He attended the Académie Royale des Beaux-Arts in Ghent, where he studied with Jean Delvin. He then enrolled in the Académie Royale des Beaux-Arts in Brussels, where he studied with Jean-François Portaels. He won the Prix Godecharle there in 1897. He traveled to Paris, where he enrolled in the École des Beaux-Arts in Paris. He was in Paris when hostilities broke out in what would become the First World War.
In July/August 1918, Lieutenant Bastien was attached as a war artist to the Canadian 22nd Battalion.
Some of the work he created in this period is part of the Beaverbrook Collection of War Art at the Canadian War Museum in Ottawa.
In the Belgian Army, after serving in the 'Garde Civique' like many other Belgians, Bastien fled to Great Britain after the fall of Antwerp in October 1914 and despite his age (43) volunteered for the Belgian Army. He was eventually transferred to the 'Section Artistique' in Nieuwpoort along with many of his pre-war artist friends and acquaintances. From 1915 onwards, he made many drawings and sketches of the situation on and behind the Belgian lines on the Yser river. The British war-time magazine 'the Illustrated War News', among others, regularly published his work, quite often in distinctive and semi-panoramic, multi-color two-page spreads. In 1917, on personal request by Lord Beaverbrook who owned several of Bastien's pre-war paintings, he was seconded to the Canadian Army until September 1918, during which time he produced many works of art specifically related to the Canadian war experience.
After the war, Alfred Bastien painted a grand Panorama of the Yser Front in 19th century tradition, a project which he had been planning since 1914 and which, according to his own telling, had been suggested to him by King Albert in 1914. During his war-time service in the Belgian Army, Bastien made many sketches, drawings and photos which were later either incorporated into the Panorama itself or were useful studies in technique and effects. The 'Panorama de l'Yser' painting itself measured 115 meters in length and 14 meters in height and was initially exhibited in Brussels. In the mid 1920s, a permanent building was constructed in Ostend, Belgium to house the Panorama along with a multitude of props and decor. The intention of moving the Panorama to Ostend was to capture a share of British war-tourism, since most British coming to visit relatives' war graves arrived by steamer in Ostend before proceeding to the area of the Ypres Salient. The Panorama opened at Ostend in 1926.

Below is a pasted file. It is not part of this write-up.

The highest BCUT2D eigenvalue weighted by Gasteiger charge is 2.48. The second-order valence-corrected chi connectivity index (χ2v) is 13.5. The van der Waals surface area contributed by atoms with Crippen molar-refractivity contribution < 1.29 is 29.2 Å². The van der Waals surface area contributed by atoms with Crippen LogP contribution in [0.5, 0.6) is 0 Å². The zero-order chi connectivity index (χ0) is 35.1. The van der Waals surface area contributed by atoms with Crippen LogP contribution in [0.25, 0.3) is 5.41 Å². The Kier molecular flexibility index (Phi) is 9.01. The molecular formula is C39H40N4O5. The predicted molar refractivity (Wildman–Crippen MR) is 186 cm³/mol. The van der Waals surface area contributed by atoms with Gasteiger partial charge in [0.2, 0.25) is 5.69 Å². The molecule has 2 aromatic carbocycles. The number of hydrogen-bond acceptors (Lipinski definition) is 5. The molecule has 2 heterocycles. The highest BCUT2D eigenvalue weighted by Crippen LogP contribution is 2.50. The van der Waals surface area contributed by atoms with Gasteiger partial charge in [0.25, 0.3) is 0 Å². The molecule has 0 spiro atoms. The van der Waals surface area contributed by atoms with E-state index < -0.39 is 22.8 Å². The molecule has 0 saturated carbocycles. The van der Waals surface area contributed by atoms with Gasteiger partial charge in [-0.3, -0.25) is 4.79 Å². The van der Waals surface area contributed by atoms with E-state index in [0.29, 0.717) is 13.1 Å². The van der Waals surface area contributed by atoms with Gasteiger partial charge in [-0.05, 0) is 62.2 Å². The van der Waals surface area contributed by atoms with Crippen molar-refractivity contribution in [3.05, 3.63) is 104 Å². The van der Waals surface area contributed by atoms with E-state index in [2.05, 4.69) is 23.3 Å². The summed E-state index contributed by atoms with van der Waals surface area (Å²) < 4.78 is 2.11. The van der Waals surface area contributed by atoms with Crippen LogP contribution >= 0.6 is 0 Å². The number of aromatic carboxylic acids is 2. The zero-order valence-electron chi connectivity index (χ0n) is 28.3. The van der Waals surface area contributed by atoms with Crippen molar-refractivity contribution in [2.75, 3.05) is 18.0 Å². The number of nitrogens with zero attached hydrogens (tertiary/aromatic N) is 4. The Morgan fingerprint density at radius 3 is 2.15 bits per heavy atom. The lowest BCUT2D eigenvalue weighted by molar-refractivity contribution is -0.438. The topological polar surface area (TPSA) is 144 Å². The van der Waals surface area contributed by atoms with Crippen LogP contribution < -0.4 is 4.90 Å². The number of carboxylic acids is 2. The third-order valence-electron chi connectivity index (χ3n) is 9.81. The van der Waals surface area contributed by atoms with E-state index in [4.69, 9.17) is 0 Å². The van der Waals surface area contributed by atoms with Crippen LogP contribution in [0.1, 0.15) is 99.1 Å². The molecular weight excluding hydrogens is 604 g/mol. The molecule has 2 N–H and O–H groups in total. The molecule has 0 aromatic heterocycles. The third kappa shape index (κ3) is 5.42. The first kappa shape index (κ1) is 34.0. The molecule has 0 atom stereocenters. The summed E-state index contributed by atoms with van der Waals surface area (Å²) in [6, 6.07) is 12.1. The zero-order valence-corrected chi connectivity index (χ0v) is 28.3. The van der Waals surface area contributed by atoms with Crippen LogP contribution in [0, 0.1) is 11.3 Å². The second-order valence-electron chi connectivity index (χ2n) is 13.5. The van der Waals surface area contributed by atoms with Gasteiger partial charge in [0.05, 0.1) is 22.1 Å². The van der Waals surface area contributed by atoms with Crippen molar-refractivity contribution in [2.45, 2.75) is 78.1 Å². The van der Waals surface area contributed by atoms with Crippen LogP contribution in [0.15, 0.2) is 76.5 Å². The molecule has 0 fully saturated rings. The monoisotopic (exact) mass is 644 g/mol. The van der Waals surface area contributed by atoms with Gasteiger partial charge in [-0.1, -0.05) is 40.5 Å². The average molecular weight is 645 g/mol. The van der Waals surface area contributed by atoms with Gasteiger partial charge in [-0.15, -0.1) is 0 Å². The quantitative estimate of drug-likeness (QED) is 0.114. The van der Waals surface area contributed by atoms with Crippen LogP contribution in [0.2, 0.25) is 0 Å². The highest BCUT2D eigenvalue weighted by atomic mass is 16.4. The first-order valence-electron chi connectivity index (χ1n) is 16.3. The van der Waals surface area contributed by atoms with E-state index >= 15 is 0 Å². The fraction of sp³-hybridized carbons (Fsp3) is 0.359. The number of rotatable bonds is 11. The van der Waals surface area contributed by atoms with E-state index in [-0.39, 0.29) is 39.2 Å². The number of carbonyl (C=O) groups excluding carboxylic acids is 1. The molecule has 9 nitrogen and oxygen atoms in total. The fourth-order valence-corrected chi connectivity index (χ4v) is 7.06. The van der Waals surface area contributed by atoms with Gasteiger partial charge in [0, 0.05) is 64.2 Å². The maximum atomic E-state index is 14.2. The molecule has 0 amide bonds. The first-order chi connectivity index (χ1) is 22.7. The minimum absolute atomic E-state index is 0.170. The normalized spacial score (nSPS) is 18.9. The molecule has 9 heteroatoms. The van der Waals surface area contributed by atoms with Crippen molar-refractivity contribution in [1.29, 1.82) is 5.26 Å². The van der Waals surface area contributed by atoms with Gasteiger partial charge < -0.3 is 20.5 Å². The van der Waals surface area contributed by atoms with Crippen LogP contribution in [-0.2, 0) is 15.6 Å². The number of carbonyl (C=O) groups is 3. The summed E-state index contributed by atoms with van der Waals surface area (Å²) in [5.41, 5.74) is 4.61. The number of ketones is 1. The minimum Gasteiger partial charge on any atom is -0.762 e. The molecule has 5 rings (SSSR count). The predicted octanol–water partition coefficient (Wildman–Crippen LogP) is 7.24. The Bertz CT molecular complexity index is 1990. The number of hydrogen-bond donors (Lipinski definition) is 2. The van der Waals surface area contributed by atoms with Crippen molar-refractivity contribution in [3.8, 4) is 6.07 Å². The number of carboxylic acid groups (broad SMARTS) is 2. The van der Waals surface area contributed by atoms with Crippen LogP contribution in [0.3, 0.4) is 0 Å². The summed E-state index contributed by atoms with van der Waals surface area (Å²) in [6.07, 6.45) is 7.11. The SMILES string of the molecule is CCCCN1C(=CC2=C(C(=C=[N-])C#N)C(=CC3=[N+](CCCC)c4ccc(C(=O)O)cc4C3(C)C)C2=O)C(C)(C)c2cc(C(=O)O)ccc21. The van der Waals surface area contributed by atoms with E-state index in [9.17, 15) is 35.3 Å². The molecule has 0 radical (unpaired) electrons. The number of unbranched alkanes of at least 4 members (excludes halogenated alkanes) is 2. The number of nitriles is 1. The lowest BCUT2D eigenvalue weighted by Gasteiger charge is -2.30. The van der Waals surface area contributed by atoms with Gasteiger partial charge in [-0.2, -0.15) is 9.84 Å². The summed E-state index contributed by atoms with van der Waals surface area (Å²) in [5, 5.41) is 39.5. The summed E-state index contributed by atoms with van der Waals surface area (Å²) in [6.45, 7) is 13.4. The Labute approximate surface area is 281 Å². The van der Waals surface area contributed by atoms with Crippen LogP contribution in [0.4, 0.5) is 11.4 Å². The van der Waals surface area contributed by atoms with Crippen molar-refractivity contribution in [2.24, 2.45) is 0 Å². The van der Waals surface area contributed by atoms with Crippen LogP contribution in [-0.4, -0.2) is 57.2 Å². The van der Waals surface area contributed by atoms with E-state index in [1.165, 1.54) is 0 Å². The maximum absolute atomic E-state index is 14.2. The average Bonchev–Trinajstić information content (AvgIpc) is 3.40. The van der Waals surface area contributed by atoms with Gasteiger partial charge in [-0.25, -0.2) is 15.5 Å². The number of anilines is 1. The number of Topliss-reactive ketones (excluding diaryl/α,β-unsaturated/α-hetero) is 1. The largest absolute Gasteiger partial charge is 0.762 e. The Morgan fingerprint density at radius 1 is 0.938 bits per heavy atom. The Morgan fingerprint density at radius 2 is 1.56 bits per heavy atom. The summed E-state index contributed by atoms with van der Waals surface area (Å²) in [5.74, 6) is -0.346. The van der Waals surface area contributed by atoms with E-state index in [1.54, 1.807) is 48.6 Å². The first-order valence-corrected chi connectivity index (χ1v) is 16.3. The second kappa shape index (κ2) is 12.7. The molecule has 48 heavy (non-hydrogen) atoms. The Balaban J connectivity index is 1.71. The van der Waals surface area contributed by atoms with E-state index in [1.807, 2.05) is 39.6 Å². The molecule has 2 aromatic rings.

Financially the Panorama was great success, both for Bastien who received a tremendous fee for the painting, for the consortium of businessmen and banks which provided funds and capital and for the city of Ostend which provided real estate and a newly constructed building to house the Panorama. The initial investment was repaid many times over, from entrance fees and from (by modern standards) modest merchandising of postcards and prints. To give a relative idea of the finances involved, the actual cost of the painting materials (oil paint, linnen, brushes etc.) was estimated at around 40 000 BF, the cost to construct the new building at Ostend was 550 000 BF and Bastien's fee itself was set at 350 000 BF. Entrance fees for customers was 3 BF. While on exhibition in Brussels until 1925 it is estimated that more than 800 000 customers visited the Panorama, amongst them many of the crowned heads of Europe, presidents and foreign emperors alike, all to great acclaim by the news-media.
In completing a work of such dimensions it is obvious that Bastien could not do all the painting himself. Several of his war-time friends and fellow artists from the 'Section Artistique' participated in this grand project. The initial sketching in of the broad outline in charcoal of the Panorama took about a week's time to complete, while the actual painting and varnishing took one year's time. The Panorama was set up in a circle, with paying spectators having a viewing place in the center. Careful attention was given to the lighting effects and the placement of objects in the foreground, in order to create a more believable optical illusion.
Aside from his most famous 'Panorama de l'Yser', exhibited in Brussels, Bastien also created a smaller sized 'Panorama de la Bataille de la Meuse' in 1937 which showed an amalgam of scenes from the fighting in Namur and the Citadel of Dinant during August 1914. Part of this panorama which depicted the massacre of Belgian civilians in Dinant in August 1914, was deliberately destroyed by German authorities during the 1940-44 occupation.
The 'Panorama de l'Yser' was heavily damaged in 1940 during a bombing raid by British aircraft. The museum was closed during the war years and the painting was exposed to all manner of adverse weather conditions. In 1951 the work was moved into the Royal Army Museum in Brussels where a preliminary restoration was undertaken. Afterwards it was exhibited in the Army Museum until 1980. Subsequently, the painting has remained in storage, awaiting further restoration and a definitive destination.
A. Bastien served from 1927 to 1945 as Professor of the Class of Painting after Nature ("Peinture d'après Nature", in French) at Brussels'Royal Academy of Fine Arts. He ensured the interim (1932-1933) of the Class of Landscape Painting ("Paysage") after the death of Professor Paul Mathieu, and before his replacement by Frans Smeers (1933-1946). He also held the Directorship of this institution at three occasions: from October 1928 to Januari 1929, from June 1929 to October 1930, and a three-year mandate from September 1935 to September 1938.